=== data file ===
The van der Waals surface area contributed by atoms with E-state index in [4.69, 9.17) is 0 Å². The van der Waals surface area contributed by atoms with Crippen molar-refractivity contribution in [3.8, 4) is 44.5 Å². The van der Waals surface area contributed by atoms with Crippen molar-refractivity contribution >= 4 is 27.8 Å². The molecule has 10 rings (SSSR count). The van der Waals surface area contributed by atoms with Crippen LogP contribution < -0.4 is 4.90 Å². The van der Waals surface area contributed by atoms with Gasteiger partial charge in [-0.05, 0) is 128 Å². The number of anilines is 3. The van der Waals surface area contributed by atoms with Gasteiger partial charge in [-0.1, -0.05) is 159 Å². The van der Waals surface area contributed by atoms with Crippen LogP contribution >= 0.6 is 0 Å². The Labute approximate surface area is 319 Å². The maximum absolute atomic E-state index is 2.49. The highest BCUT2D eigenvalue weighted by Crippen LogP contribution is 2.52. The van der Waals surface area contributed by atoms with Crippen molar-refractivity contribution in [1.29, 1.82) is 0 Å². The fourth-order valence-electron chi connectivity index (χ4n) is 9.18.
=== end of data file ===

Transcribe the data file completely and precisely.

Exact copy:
The van der Waals surface area contributed by atoms with E-state index in [4.69, 9.17) is 0 Å². The van der Waals surface area contributed by atoms with Crippen molar-refractivity contribution in [3.8, 4) is 44.5 Å². The van der Waals surface area contributed by atoms with Crippen molar-refractivity contribution >= 4 is 27.8 Å². The molecule has 10 rings (SSSR count). The van der Waals surface area contributed by atoms with Crippen LogP contribution < -0.4 is 4.90 Å². The van der Waals surface area contributed by atoms with Gasteiger partial charge in [-0.05, 0) is 128 Å². The number of anilines is 3. The van der Waals surface area contributed by atoms with Gasteiger partial charge in [-0.1, -0.05) is 159 Å². The van der Waals surface area contributed by atoms with Crippen LogP contribution >= 0.6 is 0 Å². The Labute approximate surface area is 319 Å². The maximum absolute atomic E-state index is 2.49. The highest BCUT2D eigenvalue weighted by Crippen LogP contribution is 2.52. The van der Waals surface area contributed by atoms with Crippen molar-refractivity contribution in [1.29, 1.82) is 0 Å². The fourth-order valence-electron chi connectivity index (χ4n) is 9.18.